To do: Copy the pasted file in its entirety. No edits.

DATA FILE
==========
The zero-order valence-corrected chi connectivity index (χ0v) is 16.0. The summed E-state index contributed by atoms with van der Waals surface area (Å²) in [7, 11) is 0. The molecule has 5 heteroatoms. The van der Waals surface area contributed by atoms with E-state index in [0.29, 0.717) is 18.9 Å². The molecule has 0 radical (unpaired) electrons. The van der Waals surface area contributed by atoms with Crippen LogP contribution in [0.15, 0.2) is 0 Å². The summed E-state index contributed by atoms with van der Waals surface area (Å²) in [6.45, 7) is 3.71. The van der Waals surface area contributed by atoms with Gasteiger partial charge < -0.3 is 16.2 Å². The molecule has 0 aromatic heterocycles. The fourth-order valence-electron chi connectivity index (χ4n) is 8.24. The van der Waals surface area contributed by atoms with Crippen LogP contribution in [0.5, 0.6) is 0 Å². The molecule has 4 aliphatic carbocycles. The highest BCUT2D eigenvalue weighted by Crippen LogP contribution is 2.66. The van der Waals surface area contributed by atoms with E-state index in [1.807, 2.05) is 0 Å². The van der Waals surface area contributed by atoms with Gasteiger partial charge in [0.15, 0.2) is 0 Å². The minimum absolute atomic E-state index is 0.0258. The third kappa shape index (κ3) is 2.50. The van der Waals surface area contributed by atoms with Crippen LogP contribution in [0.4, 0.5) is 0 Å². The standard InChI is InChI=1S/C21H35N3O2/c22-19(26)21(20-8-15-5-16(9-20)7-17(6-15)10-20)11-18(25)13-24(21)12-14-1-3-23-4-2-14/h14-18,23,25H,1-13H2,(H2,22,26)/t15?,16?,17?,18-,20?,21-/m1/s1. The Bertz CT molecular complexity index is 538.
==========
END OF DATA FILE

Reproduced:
The zero-order valence-corrected chi connectivity index (χ0v) is 16.0. The summed E-state index contributed by atoms with van der Waals surface area (Å²) in [7, 11) is 0. The molecule has 5 heteroatoms. The van der Waals surface area contributed by atoms with E-state index in [0.29, 0.717) is 18.9 Å². The molecule has 0 radical (unpaired) electrons. The van der Waals surface area contributed by atoms with Crippen LogP contribution in [0.15, 0.2) is 0 Å². The summed E-state index contributed by atoms with van der Waals surface area (Å²) in [6.45, 7) is 3.71. The van der Waals surface area contributed by atoms with Gasteiger partial charge < -0.3 is 16.2 Å². The molecule has 0 aromatic heterocycles. The fourth-order valence-electron chi connectivity index (χ4n) is 8.24. The van der Waals surface area contributed by atoms with Crippen LogP contribution in [0.5, 0.6) is 0 Å². The molecule has 4 aliphatic carbocycles. The highest BCUT2D eigenvalue weighted by Crippen LogP contribution is 2.66. The van der Waals surface area contributed by atoms with E-state index in [1.807, 2.05) is 0 Å². The van der Waals surface area contributed by atoms with Gasteiger partial charge in [0.15, 0.2) is 0 Å². The minimum absolute atomic E-state index is 0.0258. The third kappa shape index (κ3) is 2.50. The van der Waals surface area contributed by atoms with Crippen LogP contribution in [0.4, 0.5) is 0 Å². The standard InChI is InChI=1S/C21H35N3O2/c22-19(26)21(20-8-15-5-16(9-20)7-17(6-15)10-20)11-18(25)13-24(21)12-14-1-3-23-4-2-14/h14-18,23,25H,1-13H2,(H2,22,26)/t15?,16?,17?,18-,20?,21-/m1/s1. The Bertz CT molecular complexity index is 538.